And yet—and it's gonna be hard to believe—this catastrophe of a cinemistake is impossibly watchable. Now, a car wreck is also entertaining in a sick kind of twisted-metal way, and so is that weird porn where ladies sit back and let men massage their mam…um, perhaps another time. Anyway, Jamal's complete ineptness behind the camera turns Super Spy into that delightfully delicious camp creation, the Frankie Valli and the Four Seasons "just too good to be true, can't take my eyes off you" celebration of the ludicrously lamentable—otherwise known as a JTGTBTCTMEOY joint. From the first few frames, in which original ex-SNLer Garrett Morris proves where his residual checks are, to the closing credits filled with in-jokes and outright sight gags (either somebody's parents had a poor sense of humor, or a lot of the cast and crew have horrible fake names), this is a movie that switches off your frontal lobes, loosens your usually mid-level critical standards, and reduces the lowest common denominator to a wart on an infected ant's underside. In combination with a couple of clever moments (the grape Kool-Aid riff is right on the funny money), a healthy disrespect for the basic requirements of a movie, and the constant catering to stereotypes (everyone drinks 40s and gulps down deep-fat-fried pullet), Super Spy is so defiant in its disregard of picture protocol that you can't help but marvel at its gratuitous ganas. With an inferred chase scene, an overpompadoured leading man, and enough dream sequences to keep David Lynch drunk for days, this is independent filmmaking at its most resplendent—and retarded.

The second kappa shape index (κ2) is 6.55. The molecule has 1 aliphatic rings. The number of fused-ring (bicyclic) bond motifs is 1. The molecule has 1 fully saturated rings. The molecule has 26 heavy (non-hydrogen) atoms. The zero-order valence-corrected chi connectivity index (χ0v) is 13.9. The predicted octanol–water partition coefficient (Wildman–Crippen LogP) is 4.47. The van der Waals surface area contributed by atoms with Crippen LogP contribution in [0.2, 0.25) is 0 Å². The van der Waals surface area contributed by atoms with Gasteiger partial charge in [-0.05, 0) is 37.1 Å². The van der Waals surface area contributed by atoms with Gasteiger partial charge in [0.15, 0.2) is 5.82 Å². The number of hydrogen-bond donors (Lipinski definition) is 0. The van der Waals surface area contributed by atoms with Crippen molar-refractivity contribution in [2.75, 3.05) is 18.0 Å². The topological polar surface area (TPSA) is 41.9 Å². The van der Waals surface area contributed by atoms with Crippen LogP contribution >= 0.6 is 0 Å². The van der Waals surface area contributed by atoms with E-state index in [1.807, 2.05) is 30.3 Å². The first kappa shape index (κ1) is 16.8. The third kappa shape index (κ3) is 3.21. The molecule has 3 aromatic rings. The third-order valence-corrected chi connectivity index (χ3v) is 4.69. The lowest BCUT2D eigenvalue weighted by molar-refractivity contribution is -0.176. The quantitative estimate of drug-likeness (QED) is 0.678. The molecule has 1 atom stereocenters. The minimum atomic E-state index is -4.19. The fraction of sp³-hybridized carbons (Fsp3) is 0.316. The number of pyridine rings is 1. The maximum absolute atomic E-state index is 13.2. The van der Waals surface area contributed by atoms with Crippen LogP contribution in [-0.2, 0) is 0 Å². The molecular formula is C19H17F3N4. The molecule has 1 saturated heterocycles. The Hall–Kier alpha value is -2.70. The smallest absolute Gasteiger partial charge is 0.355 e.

Not only does Super Spy play badly, it looks even worse. Whoever drafted this transfer should be demoted to dyspeptic dog kennel cleaner pronto before he or she is allowed to touch another supposed motion picture. Soft, dark, indistinct, and riddled with coddled color correction, a leper with his ligaments removed could master a better 1.33:1 image than the one presented here. It's hard to even tell what's going on half the time, since the amalgamation of A.J.'s jagged frames with a print paralyzed in the putrid makes Super Spy even more of a chore to explore. The sound is also unnerving. When it comes to the latest combination of sampled shizzle, pretty hot and tempting beats, and a long laundry list of gangland nursery rhymes, the soundtrack actually enhances the Dolby Digital Stereo. But once the actors speak, the aural aspects go flat and the lack of depth destroys any mood the movie may have managed. Hoping to heft the salability of this tainted DVD title, Warner Bros. and Urban Entertainment bet the house on the bonus content included. First off, Jamal shows he has some standup skills in a 47-minute concert featurette from 1998. Just the comic and his crowd, Jamal runs the joke gamut from ethnic foods to the differences between whites and blacks (go figure). While it's a lot funnier than the faux farce he scripted and directed, Jamal's amphitheater antics just can't match Super Spy for mind-bending brashness.